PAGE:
Apologies for the introspective nature of this email but as I said at the start this is also for me. I’ll look back at these email and it’ll be interesting to identify how I felt and why. I gues that’s the defintion of an introvert. Someone who looks inside for the answers.

Anyways catch you guys later. Once again a cafe awaits me.

Love Craig.


Greetings from Hamburg

Thursday, August 10th, 2006

Yo all,

Greetings from Hamburg!!!

New country and a new keyboard. Damned Germans have moved the keys around again.

Man Gothberg seems like years ago but alas it isn’t.

Well my day in Goteberg was brilliant. Luckily my alcohol tolerance has dropped to zero. I say luckily because at 5 pound a beer you don’t to be spending too long in the pub. I met a cool Swedish cyclist and we sat and compared notes for a while and judged the Miss Sweden on a Bike contest that was obviously going on while we were in town. You can see why so many people cycle because it really is the best way to watch all the beautiful women on bikes. I treated myself to a Chinese afterwards which after a week of canned food and bananas was heaven.

On the way out of Goteberg two lovely swedish women in a car asked me if I needed a lift. maybe they were joking or maybe they just wanted to use me as their sex toy all the way down to Malmo but being the dutiful round the world cyclist I am, I declined their admittedly tempting offer.

After Goteberg I arrived at Varberg were the ferry leaves for Denmark. Originally I’d intended to cycle down to Malmo and then go across to Copenhagen but when I arrived in Varberg the ferry was leaving in 15 min and it seemed like a sign. On hindsight it was probably just a ferry but off I went to Denmark anyway.


I originally intended to then cycle round to Copenhagen to meet up with Jorgi but it turned out she couldn’t get there till the 13th which would have meant about 3 or 4 days hanging around an incredibly expensive city which I just couldn’t afford so I scrapped those plans and headed for Germany.

I enjoyed Scandinavia a lot. Their approach to life is incredibly relaxed. For starters their day seems to start so much later than our own. Even in Goteberg on a Friday morning at 9am the place was still quiet. Only at about 11 did life start picking up.

On the cycling front it’s one of the best places I’ve ever cycled. Their approach to traffic is entirely logical in that the most vulnerable tend to have the right of way so the pedestrians are more important the cyclists but the cyclists are more important than the cars. It isn’t a half-arsed approach like we have in the UK where someone paints a few lines on the side of the road at inappropriate places and then the cars just park in the cycle lane anyway. It’s all carefully thought out and hangs together perfectly. The effect this has on the community as a whole is obvious as people are always out and about on their bikes or walking. The stop and talk, they cycle as families, they spend time together. I think in the UK by becoming a car culture we’ve surrendered our communities and now people are scared of the world outside their houses and their cars.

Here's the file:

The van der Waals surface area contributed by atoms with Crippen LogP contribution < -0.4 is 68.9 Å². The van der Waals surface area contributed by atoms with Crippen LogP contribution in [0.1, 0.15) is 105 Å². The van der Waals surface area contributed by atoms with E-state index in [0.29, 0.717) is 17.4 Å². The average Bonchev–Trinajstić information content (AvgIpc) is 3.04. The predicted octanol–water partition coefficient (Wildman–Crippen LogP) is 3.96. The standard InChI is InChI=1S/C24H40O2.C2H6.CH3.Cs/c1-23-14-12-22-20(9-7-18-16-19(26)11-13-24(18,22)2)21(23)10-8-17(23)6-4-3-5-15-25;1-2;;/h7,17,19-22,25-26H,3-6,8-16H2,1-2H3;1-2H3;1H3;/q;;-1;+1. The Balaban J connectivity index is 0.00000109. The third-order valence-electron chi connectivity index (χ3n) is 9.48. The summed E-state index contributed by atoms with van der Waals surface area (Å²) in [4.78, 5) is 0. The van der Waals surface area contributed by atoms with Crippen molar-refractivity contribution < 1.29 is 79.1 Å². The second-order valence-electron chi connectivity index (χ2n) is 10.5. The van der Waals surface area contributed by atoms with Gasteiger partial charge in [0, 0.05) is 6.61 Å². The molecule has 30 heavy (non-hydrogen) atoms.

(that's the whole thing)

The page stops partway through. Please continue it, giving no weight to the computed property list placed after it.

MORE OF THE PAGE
Entering Germany has been a new a different challenge for me. For one the sheer number of people mean many more towns and towns are an obstacle for a cyclist. Each town entered has to be exited and you’d be amazed how difficult it is to leave a town by bicycle. Most towns are designed for cars and so numerous exits aren’t an option for me which has meant a lot of lost time just navigating my way around. The other difficulty is that they seem to operate a very similar system of land ownership to the UK so most land is fenced off or farmed. This combined with the number of towns obviously reduces my options for wild camping. Last night I found a good spot after about 50 miles but I wanted to press on past 70 miles for the day so carried on only to struggle for a spot. Then it started raining. I found a spot in the end but I’d lost the light so it was just a case of crawling under my tarpaulin, try and stay dry and get what kip I could. It’s another lesson really that I should try and do more of my cycling in the early part of the day so I don’t feel the need to press on so late.

It’s all lessons learn’t. On hindsight I think I bivvy bag would have been a much better idea than a tent. Most nights I don’t bother with the tent as it’s too visible and just takes up too much space on the ground. The idea initially was that I’d be spending so much time in a tent that I’d be thankful for the additional space but in practice it hasn’t turned out like that. I just stop cycling, get to sleep and then start cycling again. I bivvy would have been more suited I feel. At some point I may send the tent back to the UK and buy a bivvy bag. We’ll see.


As for the future, Germany is a big country and I don’t think I’ll be able to blast through it like I have the other countries. In a way that’s a shame as I find cycling over a border to be great motivation. I expect Germany to take me around two weeks to cover as I’m covering it from North to South which is going to around 1000 miles in total. Then I’ll head to Austria and then Italy. Just take it as it comes.

Entering the euozone has also meant a serious reduction in prices. I found it impossible to keep to my tenner a day target in Scandinavia but in Germany 6 pound a day has proven to be the norm. This also means I may be able to up the number of days I use campsites which is useful for keeping both myself and my equipment in good condition. More importantly I can now afford the odd beer.

Tomorrow is my intended rest day so I’ll head south from Hamburg today and then find a camp site tomorrow and spend a day resting and do some equipment maintenance.